I have been having mixed feelings about Mothers Day for a number of years now. Don’t get me wrong, I think mothers are amazing and a day to celebrate their role and calling is more than appropriate. I want to shout to the world about my wonderful wife’s amazing ministry as a birth mum, adoptive mum and foster mum. Not to mention my own mother’s care for me and the Christlikeness I see in so many of the mums I know.
But Mother’s Day has always been a bit of minefield for church leaders as we try and navigate the pastoral complexities of Mothering Sunday service. The daffodils we hand out to mums and indeed all the women in the church can be a lovely moment but it can also feel like a consolation prize for some women who for whatever reason have not had children. Also as someone who has lost their Mum the day is a poigniant reminder of the massive hole in my life I still feel so I can understand a little of those that are wrestling with nursing elderly mothers or caring for sick relatives. With all of these pastoral challenges you might wonder why we are trying to encourage the church to make MORE of Mother’s Day.
This Mother’s Day we are calling the church to look at things in a different way. We want to help the church both celebrate motherhood but also look at the fact that there are 6000 children in the UK that need a new Mum (and / or Dad). These children have been removed from their birth parents and are waiting in foster care to be adopted. Ofcourse when we put this need in front of our churches we need to be careful to speak well of those that have relinquished children and to be sensitive those in our churches that have experienced this difficult experience. But we still need to call the church to play its part in taking responsibility for the children that are in need of adoptive mums. Once an adoptive child comes into the church family the rest of us have an important role as spiritual aunts and uncles to these children – a far from insignificant role.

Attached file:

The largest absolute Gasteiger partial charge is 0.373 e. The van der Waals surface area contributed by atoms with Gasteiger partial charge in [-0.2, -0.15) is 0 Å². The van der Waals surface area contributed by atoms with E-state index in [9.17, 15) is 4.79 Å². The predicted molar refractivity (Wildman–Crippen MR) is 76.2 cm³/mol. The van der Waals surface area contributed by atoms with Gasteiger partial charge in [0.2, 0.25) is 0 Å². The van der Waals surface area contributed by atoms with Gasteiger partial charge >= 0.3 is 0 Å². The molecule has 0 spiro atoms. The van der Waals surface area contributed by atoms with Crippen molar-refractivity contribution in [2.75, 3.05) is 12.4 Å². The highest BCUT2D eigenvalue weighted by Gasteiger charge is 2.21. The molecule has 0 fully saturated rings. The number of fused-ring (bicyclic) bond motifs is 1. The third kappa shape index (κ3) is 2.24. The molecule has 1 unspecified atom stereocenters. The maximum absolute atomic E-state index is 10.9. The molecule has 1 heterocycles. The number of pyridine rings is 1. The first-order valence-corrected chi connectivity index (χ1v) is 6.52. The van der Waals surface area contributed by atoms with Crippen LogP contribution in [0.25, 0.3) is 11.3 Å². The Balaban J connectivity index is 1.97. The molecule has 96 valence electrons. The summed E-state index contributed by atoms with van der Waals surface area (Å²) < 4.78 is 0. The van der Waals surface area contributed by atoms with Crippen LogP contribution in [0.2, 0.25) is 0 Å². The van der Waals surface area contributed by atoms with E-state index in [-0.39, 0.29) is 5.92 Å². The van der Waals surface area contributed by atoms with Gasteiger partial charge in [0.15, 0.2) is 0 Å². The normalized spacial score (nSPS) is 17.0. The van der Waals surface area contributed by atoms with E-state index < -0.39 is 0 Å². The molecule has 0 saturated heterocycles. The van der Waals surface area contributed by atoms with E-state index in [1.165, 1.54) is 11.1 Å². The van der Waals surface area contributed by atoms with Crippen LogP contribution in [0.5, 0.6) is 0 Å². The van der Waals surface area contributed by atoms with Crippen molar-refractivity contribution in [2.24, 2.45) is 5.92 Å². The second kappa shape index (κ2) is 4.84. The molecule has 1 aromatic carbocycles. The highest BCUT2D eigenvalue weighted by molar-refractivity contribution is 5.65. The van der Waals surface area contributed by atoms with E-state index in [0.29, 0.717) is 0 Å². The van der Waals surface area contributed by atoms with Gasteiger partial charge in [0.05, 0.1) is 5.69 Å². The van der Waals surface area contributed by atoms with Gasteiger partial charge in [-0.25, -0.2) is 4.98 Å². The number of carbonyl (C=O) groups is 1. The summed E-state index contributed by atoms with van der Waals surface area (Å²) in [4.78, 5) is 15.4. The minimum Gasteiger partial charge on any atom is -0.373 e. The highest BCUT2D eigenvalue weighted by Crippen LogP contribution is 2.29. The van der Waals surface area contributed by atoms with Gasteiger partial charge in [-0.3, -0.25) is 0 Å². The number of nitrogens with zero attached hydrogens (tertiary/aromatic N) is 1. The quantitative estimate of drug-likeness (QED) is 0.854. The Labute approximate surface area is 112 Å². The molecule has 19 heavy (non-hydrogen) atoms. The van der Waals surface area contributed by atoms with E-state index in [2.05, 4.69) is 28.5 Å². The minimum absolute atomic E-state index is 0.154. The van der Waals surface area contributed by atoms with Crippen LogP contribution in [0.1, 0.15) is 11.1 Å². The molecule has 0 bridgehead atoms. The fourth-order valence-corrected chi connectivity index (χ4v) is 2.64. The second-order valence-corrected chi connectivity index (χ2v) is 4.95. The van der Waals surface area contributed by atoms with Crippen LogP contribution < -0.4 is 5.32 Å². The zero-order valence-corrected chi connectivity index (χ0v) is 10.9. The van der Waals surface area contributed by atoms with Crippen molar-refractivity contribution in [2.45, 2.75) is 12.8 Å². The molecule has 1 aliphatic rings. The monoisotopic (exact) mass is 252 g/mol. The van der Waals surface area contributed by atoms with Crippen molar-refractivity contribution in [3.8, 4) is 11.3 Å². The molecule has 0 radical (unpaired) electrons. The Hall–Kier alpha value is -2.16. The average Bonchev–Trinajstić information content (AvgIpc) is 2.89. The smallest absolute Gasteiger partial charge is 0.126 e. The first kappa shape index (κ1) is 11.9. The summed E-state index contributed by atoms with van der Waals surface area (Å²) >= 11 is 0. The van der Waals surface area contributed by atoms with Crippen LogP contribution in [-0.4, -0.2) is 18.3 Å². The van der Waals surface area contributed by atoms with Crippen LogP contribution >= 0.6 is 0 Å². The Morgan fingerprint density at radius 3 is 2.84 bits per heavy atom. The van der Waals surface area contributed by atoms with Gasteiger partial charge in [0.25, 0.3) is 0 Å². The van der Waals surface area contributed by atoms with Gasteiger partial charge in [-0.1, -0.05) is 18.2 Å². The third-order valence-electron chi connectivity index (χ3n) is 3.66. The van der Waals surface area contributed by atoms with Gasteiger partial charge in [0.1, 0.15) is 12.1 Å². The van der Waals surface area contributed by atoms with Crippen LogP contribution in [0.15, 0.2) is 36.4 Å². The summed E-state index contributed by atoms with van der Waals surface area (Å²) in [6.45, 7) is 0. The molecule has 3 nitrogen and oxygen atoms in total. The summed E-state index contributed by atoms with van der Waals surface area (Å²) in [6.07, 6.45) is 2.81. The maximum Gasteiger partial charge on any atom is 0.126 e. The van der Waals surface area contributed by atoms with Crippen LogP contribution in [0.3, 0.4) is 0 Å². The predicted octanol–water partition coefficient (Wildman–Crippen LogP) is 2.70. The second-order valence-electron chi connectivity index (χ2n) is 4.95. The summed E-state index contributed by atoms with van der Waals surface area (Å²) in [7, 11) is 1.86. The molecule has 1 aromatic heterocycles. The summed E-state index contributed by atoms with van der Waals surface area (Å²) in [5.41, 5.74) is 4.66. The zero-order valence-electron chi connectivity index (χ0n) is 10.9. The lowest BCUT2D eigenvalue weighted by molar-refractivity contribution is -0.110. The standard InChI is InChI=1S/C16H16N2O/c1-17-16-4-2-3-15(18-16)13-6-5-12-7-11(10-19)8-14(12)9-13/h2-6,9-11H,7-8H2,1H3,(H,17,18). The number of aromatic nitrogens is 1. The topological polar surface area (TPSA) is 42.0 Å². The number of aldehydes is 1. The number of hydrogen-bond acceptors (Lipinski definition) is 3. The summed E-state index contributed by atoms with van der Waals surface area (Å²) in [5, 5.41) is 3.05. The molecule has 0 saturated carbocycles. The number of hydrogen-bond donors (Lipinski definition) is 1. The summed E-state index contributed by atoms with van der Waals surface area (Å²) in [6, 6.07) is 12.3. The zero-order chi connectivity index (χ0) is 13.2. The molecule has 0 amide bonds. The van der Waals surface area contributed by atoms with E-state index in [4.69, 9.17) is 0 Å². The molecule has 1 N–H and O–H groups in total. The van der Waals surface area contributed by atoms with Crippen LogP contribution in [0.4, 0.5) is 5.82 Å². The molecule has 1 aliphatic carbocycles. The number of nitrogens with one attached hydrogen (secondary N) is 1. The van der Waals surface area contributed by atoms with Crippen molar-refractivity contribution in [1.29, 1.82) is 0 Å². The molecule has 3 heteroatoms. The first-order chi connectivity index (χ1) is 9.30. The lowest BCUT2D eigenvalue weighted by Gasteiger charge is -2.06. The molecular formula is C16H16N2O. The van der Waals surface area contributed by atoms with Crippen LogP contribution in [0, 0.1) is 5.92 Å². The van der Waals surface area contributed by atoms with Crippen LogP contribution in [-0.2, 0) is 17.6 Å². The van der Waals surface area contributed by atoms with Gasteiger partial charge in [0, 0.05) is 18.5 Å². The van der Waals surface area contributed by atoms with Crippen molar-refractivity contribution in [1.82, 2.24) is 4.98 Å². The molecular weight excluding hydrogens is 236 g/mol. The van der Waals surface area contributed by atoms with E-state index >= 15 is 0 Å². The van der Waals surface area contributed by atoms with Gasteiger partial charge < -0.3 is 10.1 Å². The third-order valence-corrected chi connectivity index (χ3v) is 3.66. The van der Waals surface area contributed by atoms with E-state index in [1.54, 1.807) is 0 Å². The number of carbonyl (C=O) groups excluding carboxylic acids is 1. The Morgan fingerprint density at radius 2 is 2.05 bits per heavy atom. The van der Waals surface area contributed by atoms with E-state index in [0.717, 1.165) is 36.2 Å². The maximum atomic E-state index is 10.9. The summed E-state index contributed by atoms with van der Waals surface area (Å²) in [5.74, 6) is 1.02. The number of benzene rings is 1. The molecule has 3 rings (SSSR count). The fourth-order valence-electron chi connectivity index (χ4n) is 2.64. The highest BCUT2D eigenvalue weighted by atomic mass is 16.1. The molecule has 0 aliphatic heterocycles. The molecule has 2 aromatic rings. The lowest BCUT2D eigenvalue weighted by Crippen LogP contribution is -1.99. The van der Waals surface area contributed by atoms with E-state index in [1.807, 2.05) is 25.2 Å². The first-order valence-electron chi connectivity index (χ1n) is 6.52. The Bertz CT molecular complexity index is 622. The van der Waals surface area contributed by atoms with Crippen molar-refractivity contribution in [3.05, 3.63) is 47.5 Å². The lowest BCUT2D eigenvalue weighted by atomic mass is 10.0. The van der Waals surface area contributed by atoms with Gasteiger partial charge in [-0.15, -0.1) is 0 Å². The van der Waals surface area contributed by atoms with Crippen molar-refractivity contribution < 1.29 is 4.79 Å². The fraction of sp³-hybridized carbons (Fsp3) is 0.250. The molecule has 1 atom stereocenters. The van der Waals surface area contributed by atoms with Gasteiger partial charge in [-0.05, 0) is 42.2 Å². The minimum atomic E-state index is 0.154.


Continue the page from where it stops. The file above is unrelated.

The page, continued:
We have produced some really good mother’s day resources and want to encourage you to make the most of them.
Take a look at the following video, share it and encourage your church leaders to show it on Mother’s Day.
Lets make the most of Mother’s Day this year.
So Pixar have announced we are to get Incredibles 2 and Finding Nemo 2 (Finding Dory). I am surprised Incredibles 2 hasn’t come sooner – the first film was left on a great cliff hanger setting up a follow up. Recognising that sequels can make a great film into a mediocre series ( remember the Matrix Disaster or Oceans 12? ).
So which are the films you want to see sequels made for?
1. Blade Runners
The Philip K Dick novel was a one off but there was of course the PW Jeter novels. Love to see if Romeo and Juliet – the star-crossed androids? Can they make it together in a brave new world. Do Androids dream of android babies?
I’d love to see a sequel not just because of the totem-hanging last scene. But I loved the labyrinth like plot and the powerful music. Would love to see them rescue the mind of someone suffering from locked-in syndrome.
3. Bourne Brothers Assemble
I know its a bit of a cheat – but I still want to see more of Matt Damon being Jason Bourne again. Bourne Legacy didn’t really end and if the film could have a Treadstone assembles angle.
4. Another go at Fargo
Who wouldn’t want to see detective Marge Gunderson solve a brand new crime? Perhaps this one could be set in summer and we get to meet her baby – maybe she has the baby in a papouse as she goes about solving crime?
5. Fight Club 2
I know the big reveal at the end of the film can’t be repeated. But I want to hear more of the struggle to find male identity in modern times. I want to hear Tyler Durden expound on the challenges of authentic living in a consumer society.
Which films would you like to see made into sequels?